Bovine market: Cattle industry sees high market prices, low herd average

For the Basin Business Journal | September 27, 2023 1:00 AM

ELLENSBURG — It’s a great time to be in the cattle industry, said Washington Cattlemen’s Association Executive Vice President and cattle rancher Chelsea Hajny.

“It’s the thing that agriculture in general, whether in production agriculture, whether you’re in crops and farming, or raising cattle is very cyclical,” said Hajny. “It’s an exciting time to be in cattle right now because beef prices are high and it’s always a struggle to be profitable with inputs, and when I say inputs, I mean feed, the cost of fuel, et cetera.”

Hajny said before last year the market was very different.

“Prices in the last several years of commodities have been sky-high, so it has been really hard to break even in cattle,” she said. “So now it’s exciting to see cattle prices trend upwards.”

According to the USDA National Weekly Fed Cattle Comprehensive report for the week of Sept. 4 to 11, the average price per hundredweight of dressed cattle for that week was $290.76 for all grades, and the average price for live cattle was $183.79. The report said that the dressed cattle price is up $59.78 from that time the previous year, and the live cattle price is up $39.64.

Hajny said this trend has been happening for the last year or so.

“The demand for beef is what really ultimately has driven that, and that’s exciting because there’s a lot of protein options available at meals, and for beef to be up there with one of the number one desired protein sources, that’s a testament to what we do every day.”

Hajny then added a disclaimer about the nature of the market.

“It will cycle, but ultimately industry experts and analysts expect this to hang on for the next couple of years,” she said.

WCA’s President Jeff Keane echoed Hajny’s statements.

“Right now everything I’ve heard and what’s been happening through the summer, the market should really be good for us this year, and we need that because we’ve had some years that have been, you know, Just like anything in farming or ranching, you have up and down years so you hang on for the good ones,” said Keane.

Keane works on the Keane Ranch in Rock Island with other members of his family.

“Our ranch is just getting ready to be marketing,” said Keane. “We just separated the calves from the cows so, they’re going to be going here at the end of the month, they’re going to be going to a local auction.”

Keane explained some of the factors that might have played a part in the ups and downs of the industry over the last year and before.

“Part of it has been that our total inventory, cow inventory, in the United States is down and so we don’t have quite the numbers…that have been coming in, and then part of that reason has been the drought. There’s been drought areas, especially back in the southwest and they’ve liquidated quite a few cattle in those areas.”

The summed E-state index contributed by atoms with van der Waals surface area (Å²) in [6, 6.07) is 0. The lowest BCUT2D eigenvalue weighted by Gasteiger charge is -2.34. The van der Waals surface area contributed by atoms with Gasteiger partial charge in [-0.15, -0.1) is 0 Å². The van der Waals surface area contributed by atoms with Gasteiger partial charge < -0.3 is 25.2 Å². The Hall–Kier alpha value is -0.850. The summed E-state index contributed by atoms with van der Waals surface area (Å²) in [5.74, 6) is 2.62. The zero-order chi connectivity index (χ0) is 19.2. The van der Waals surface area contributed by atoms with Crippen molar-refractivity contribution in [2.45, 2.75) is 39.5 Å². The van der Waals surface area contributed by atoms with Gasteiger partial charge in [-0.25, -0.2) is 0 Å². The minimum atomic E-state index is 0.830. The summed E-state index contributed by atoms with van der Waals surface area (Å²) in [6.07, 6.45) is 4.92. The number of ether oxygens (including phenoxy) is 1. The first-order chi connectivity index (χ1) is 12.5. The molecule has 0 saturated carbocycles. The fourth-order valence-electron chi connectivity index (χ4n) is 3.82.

Hajny said that within the last year, the low inventory is a positive sign despite the issues with drought.

“And the reason for that is that the national herd average is at an all-time low, actually in about six decades, and that’s just because the demand for beef has grown and then the prices have gone up. So ranchers are not retaining as many females as they used to because they can sell them and they’re worth something,” said Hajny.

Keane also said the demand for beef is high and contributing to the low inventory.

“Right now, we’ve got good consumer demand for beef. It’s a good protein, it’s a complete protein and people are wanting beef and so we’re supplying it.”

Keane said in light of the market factors and recent trends his ranch is optimistic of a good price at auction.

“We’ve seen some really good prices so far, and some people have probably already contracted their calves and had the price locked in,” he said.

However, the market is impacted by multiple factors in the system, said Keane.

“We just hope that everyone all through the whole production system, you know, in the whole production chain can make money at each place. That’s when it works out really well.”

Gabriel Davis may be reached at For information on the upcoming Cattlemen’s and Cattlewomen’s Associations conference, see page 35.


Courtesy photo/Washington Cattlemen’s Association Cattle are currently at the lowest national herd average in years and are seeing an upward trend in market prices, according to Washington Cattlemen’s Association Executive Vice President Chelsea Hajny.


Courtesy photo/Washington Cattlemen’s Association/Clint Keane

A cow on a cattle ranch in East Wenatchee.


Courtesy photo/Washington Cattlemen’s Association/Linda Card

Past Washington Cattlemen’s Association President Don Blakemore, incoming President Branden Brink-Lynden, current President Jeff Keane and Ephrata rancher and past President Bill Sieverkroppon sit at the Washington State University campus after a June 20th agriculture tour.